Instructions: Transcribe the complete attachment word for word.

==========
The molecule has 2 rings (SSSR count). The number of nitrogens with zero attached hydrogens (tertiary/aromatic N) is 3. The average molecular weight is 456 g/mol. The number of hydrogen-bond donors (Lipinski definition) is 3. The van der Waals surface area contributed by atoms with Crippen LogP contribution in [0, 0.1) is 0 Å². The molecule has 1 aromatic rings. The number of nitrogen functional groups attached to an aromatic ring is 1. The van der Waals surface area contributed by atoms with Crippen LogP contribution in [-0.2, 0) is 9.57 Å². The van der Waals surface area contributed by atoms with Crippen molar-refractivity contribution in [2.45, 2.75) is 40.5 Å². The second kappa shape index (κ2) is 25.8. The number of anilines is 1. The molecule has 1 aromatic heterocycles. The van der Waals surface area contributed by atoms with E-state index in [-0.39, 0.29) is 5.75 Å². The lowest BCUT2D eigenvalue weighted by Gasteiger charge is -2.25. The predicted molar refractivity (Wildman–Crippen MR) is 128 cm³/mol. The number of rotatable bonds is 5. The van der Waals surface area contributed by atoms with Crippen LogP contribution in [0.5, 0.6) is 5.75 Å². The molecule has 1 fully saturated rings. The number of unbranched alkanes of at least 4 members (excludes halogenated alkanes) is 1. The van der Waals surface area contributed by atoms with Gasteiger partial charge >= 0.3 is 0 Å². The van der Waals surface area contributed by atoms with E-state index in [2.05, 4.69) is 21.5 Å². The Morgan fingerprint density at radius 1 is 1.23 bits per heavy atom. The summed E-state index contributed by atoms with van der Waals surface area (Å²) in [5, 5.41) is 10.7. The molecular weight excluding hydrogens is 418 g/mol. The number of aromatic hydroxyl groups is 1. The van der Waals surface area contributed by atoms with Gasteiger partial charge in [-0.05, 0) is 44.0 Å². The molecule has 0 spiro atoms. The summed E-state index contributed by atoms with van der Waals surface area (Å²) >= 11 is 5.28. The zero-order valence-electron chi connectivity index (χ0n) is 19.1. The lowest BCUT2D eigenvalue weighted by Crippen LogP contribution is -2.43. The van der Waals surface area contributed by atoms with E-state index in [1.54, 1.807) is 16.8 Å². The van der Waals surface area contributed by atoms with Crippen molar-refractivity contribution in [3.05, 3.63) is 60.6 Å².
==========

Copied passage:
The molecule has 2 rings (SSSR count). The number of nitrogens with zero attached hydrogens (tertiary/aromatic N) is 3. The average molecular weight is 456 g/mol. The number of hydrogen-bond donors (Lipinski definition) is 3. The van der Waals surface area contributed by atoms with Crippen LogP contribution in [0, 0.1) is 0 Å². The molecule has 1 aromatic rings. The number of nitrogen functional groups attached to an aromatic ring is 1. The van der Waals surface area contributed by atoms with Crippen LogP contribution in [-0.2, 0) is 9.57 Å². The van der Waals surface area contributed by atoms with Crippen molar-refractivity contribution in [2.45, 2.75) is 40.5 Å². The second kappa shape index (κ2) is 25.8. The number of anilines is 1. The molecule has 1 aromatic heterocycles. The van der Waals surface area contributed by atoms with E-state index in [-0.39, 0.29) is 5.75 Å². The lowest BCUT2D eigenvalue weighted by Gasteiger charge is -2.25. The predicted molar refractivity (Wildman–Crippen MR) is 128 cm³/mol. The number of rotatable bonds is 5. The van der Waals surface area contributed by atoms with Crippen LogP contribution in [0.5, 0.6) is 5.75 Å². The molecule has 1 fully saturated rings. The number of unbranched alkanes of at least 4 members (excludes halogenated alkanes) is 1. The van der Waals surface area contributed by atoms with Gasteiger partial charge >= 0.3 is 0 Å². The van der Waals surface area contributed by atoms with E-state index in [2.05, 4.69) is 21.5 Å². The Morgan fingerprint density at radius 1 is 1.23 bits per heavy atom. The summed E-state index contributed by atoms with van der Waals surface area (Å²) in [5, 5.41) is 10.7. The molecular weight excluding hydrogens is 418 g/mol. The number of aromatic hydroxyl groups is 1. The van der Waals surface area contributed by atoms with Gasteiger partial charge in [-0.05, 0) is 44.0 Å². The molecule has 0 spiro atoms. The summed E-state index contributed by atoms with van der Waals surface area (Å²) >= 11 is 5.28. The zero-order valence-electron chi connectivity index (χ0n) is 19.1. The lowest BCUT2D eigenvalue weighted by Crippen LogP contribution is -2.43. The van der Waals surface area contributed by atoms with E-state index in [1.54, 1.807) is 16.8 Å². The van der Waals surface area contributed by atoms with Crippen molar-refractivity contribution in [3.05, 3.63) is 60.6 Å².